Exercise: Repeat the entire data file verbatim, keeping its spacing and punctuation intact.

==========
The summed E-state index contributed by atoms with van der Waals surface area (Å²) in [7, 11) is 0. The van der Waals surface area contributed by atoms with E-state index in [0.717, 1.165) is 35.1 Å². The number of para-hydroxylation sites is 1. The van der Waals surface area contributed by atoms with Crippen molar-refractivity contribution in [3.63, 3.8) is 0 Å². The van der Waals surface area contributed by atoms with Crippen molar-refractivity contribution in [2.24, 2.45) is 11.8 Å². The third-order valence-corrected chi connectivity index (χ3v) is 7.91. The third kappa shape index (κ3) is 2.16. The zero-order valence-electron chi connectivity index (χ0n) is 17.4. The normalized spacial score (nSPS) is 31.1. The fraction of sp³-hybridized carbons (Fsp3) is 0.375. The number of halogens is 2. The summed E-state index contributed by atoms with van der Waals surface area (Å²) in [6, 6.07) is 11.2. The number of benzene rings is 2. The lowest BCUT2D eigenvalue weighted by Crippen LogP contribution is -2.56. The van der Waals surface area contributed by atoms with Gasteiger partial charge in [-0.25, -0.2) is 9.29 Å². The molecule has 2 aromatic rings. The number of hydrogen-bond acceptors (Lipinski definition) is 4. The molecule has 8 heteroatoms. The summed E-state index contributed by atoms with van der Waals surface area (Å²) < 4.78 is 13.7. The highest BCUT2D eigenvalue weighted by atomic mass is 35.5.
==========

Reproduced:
The summed E-state index contributed by atoms with van der Waals surface area (Å²) in [7, 11) is 0. The van der Waals surface area contributed by atoms with E-state index in [0.717, 1.165) is 35.1 Å². The number of para-hydroxylation sites is 1. The van der Waals surface area contributed by atoms with Crippen molar-refractivity contribution in [3.63, 3.8) is 0 Å². The van der Waals surface area contributed by atoms with Crippen molar-refractivity contribution in [2.24, 2.45) is 11.8 Å². The third-order valence-corrected chi connectivity index (χ3v) is 7.91. The third kappa shape index (κ3) is 2.16. The zero-order valence-electron chi connectivity index (χ0n) is 17.4. The normalized spacial score (nSPS) is 31.1. The fraction of sp³-hybridized carbons (Fsp3) is 0.375. The number of halogens is 2. The summed E-state index contributed by atoms with van der Waals surface area (Å²) in [6, 6.07) is 11.2. The number of benzene rings is 2. The lowest BCUT2D eigenvalue weighted by Crippen LogP contribution is -2.56. The van der Waals surface area contributed by atoms with Gasteiger partial charge in [-0.25, -0.2) is 9.29 Å². The molecule has 2 aromatic rings. The number of hydrogen-bond acceptors (Lipinski definition) is 4. The molecule has 8 heteroatoms. The summed E-state index contributed by atoms with van der Waals surface area (Å²) < 4.78 is 13.7. The highest BCUT2D eigenvalue weighted by atomic mass is 35.5.